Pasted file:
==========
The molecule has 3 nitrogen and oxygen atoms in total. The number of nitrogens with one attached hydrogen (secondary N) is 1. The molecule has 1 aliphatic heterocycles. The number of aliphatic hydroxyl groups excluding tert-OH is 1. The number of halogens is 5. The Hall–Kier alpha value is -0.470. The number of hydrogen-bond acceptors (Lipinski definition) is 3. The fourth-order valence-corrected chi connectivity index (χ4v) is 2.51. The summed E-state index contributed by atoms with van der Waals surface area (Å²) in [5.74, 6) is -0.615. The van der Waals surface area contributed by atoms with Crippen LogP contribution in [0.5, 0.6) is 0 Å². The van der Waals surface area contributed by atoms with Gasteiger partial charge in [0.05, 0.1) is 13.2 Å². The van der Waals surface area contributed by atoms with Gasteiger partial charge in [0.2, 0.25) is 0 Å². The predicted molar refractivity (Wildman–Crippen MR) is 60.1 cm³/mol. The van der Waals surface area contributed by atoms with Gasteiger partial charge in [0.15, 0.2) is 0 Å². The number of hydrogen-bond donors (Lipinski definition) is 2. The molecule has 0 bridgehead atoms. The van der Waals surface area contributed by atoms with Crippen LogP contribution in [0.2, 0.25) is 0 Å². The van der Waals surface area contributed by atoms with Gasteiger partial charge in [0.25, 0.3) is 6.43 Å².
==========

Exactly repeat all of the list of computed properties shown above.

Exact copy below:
The molecule has 3 nitrogen and oxygen atoms in total. The number of nitrogens with one attached hydrogen (secondary N) is 1. The molecule has 1 aliphatic heterocycles. The number of aliphatic hydroxyl groups excluding tert-OH is 1. The number of halogens is 5. The Hall–Kier alpha value is -0.470. The number of hydrogen-bond acceptors (Lipinski definition) is 3. The fourth-order valence-corrected chi connectivity index (χ4v) is 2.51. The summed E-state index contributed by atoms with van der Waals surface area (Å²) in [5.74, 6) is -0.615. The van der Waals surface area contributed by atoms with Crippen LogP contribution in [0.5, 0.6) is 0 Å². The van der Waals surface area contributed by atoms with Gasteiger partial charge in [0.05, 0.1) is 13.2 Å². The van der Waals surface area contributed by atoms with Gasteiger partial charge in [0.2, 0.25) is 0 Å². The predicted molar refractivity (Wildman–Crippen MR) is 60.1 cm³/mol. The van der Waals surface area contributed by atoms with Gasteiger partial charge in [0.15, 0.2) is 0 Å². The number of hydrogen-bond donors (Lipinski definition) is 2. The molecule has 0 bridgehead atoms. The van der Waals surface area contributed by atoms with Crippen LogP contribution in [0.2, 0.25) is 0 Å². The van der Waals surface area contributed by atoms with Gasteiger partial charge in [0.25, 0.3) is 6.43 Å².